Last November I wrote a piece called  Songs from an Inland Sea: “On Wenlock Edge”.  It looked at the way the work of one artist can inspire the works of other artists. It was also about the place where I live, Wenlock Edge, the twenty miles of upflung fossil sea that features in the poems of A E Housman’s A Shropshire Lad.

This cycle of 63 ballad type poems, first published in 1896, has indeed inspired other works, in particular the music of composers Vaughan Williams  and George Butterworth. (You can hear excerpts of their works, and download a Guttenberg Press copy of A Shropshire Lad  on the link above.)


Tis time, I think by Wenlock town/The golden broom should blow…”  ASL XXXIX


Last spring Maggie Ayre contacted me, saying she had read my post and was struck by the connections I had made with the Shropshire landscape. She said she was researching a programme that would possibly feature George Butterworth’s  Rhapsody, an orchestral work that expands his song version of the Housman poem Loveliest of Trees. She wondered if I would like to take part in the programme should it go ahead. Struck by a fit of ‘writer’s recluse’, I replied rather doubtfully that I might.

Soul Music is a long-standing Radio 4 series. Each programme usually features one piece of music, its performance intercut with the stories of several people for whom the work has special resonance. Today’s broadcast has further meaning, one that touches all of us: it commemorates Armistice Day.

I have written elsewhere about A E Housman and George Butterworth – Quoting Creatively: the “Out of Africa” Connection – but today, on 11th November, the connections are war-specific. Many of the Housman poems relate to the loss of young men going to war, of promising youth cut short. Indeed, sales of the work took off because of this, first during the Boer War, which in 1901 claimed the life of Housman’s younger brother, Herbert, and again during World War 1 when copies went to the front with many a recruit. Butterworth was one of those recruits. In 1911-1912 he had set eleven of the poems to music, and in 1913 seen the premier of the Rhapsody at the Leeds Festival. But by August 1916 the composer was dead, just another of the millions of casualties of World War 1. He was killed at Pozières, on the Somme, aged 31, his creative promise cut off in its prime.


But back to Soul Music. I did not hear again from Maggie Ayre until the summer. Then in June, on a hot summer’s day, she came to my house in Much Wenlock and, since the rumble of traffic on Sheinton Street is ever intrusive, she suggested we drive up on to Wenlock Edge, and find a quiet spot to talk about Butterworth’s Rhapsody while looking out across the Shropshire landscape. It seemed a lovely idea.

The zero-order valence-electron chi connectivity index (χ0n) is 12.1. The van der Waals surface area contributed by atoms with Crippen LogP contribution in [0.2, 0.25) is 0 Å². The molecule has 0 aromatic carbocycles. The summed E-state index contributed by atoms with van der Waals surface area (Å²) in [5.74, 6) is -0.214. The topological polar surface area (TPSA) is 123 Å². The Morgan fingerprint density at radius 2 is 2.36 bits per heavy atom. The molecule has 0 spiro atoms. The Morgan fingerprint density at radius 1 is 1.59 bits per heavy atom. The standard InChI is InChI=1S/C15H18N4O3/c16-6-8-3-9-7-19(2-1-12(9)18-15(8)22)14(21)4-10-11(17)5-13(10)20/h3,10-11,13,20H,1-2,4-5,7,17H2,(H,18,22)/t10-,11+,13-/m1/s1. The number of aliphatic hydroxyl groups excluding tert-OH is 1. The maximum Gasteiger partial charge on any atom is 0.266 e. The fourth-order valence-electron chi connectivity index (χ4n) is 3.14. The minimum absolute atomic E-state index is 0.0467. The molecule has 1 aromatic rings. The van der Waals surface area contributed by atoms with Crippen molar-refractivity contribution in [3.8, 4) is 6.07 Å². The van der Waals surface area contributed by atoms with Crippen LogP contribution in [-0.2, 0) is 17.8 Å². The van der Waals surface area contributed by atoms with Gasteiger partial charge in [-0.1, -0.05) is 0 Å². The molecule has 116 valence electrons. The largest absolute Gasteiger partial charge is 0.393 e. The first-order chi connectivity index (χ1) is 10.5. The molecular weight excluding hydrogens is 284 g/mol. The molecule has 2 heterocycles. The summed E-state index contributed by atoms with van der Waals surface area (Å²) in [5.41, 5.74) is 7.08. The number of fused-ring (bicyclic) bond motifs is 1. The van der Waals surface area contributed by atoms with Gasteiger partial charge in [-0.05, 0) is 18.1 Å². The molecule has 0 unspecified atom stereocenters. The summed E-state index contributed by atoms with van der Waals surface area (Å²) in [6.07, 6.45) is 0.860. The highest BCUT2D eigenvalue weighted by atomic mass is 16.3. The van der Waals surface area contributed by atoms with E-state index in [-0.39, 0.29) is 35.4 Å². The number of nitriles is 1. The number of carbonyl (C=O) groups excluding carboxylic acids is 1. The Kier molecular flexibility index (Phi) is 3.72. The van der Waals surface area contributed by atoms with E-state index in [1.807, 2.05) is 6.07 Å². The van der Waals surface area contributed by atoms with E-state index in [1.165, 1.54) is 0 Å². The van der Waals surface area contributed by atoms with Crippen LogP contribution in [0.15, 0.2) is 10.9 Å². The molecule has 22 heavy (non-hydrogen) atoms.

And so began our pursuit of silence across the countryside – silence, that is, from traffic, aircraft, chain saws and farm machinery. Who would have thought it would be so hard? It was not even harvest time. We drove over and behind the Edge and into the valley you can see in the next photo. We walked along farm tracks, and up and down fields of wheat. It was very hot. Always there was the grind of something mechanical resounding off the hillsides. Of course there would have been plenty of rural noise in Housman’s day – the rattle of carts, shouts of many farm labourers, the blasting of limestone at Wenlock Edge’s great quarries, but by now our pursuit of quietness was beginning to emulate A Shropshire Lad’s most poignant theme: the longing for the unobtainable, “the land of lost content.”


Finally there was silence, apart that is from a buzzard’s call and the humming of bees, and so we sat down on the sun-baked ruts of a wheat field path, and Maggie put that big microphone near my nose and we began. By which time of course, my mind was in a whirl, and everything I’d thought to say dispersed to the four quarters. But in the end, enough was apparently said for Maggie’s purposes. (I should add that I was only one of several participants who include students from Bromsgrove School, where Housman was a pupil; they had recently been performing the Butterworth-Housman songs for a school concert.)

As we tramped back along the farm lane to the car, the quietness was broken by a bird singing in an ash tree. I think is was a robin. It stopped us in our tracks. We listened as it sang and sang. It was a moment of true remembrance: the notion of peace when the bombardment ceases. It is something we need to hang on to, and hang on to for dear life. It is the best and only reason why all European countries, or all humanity for that matter, should stand together, and stop pursuing pointless, ruinous, life-wasting conflicts.

copyright 2014 Tish Farrell


Not a Flanders poppy, but a wild poppy nonetheless, and quite extraordinarily it is flowering today, 11th November, in the field behind our house.

Remembering my own Great Uncle, Private Giles (Victor)  Rowles, who died at Gallipoli, aged 19 years and was buried at sea off Mudros Harbour in August 1915.  


Soul Music BBC Radio 4  A Shropshire Lad

The Housman Society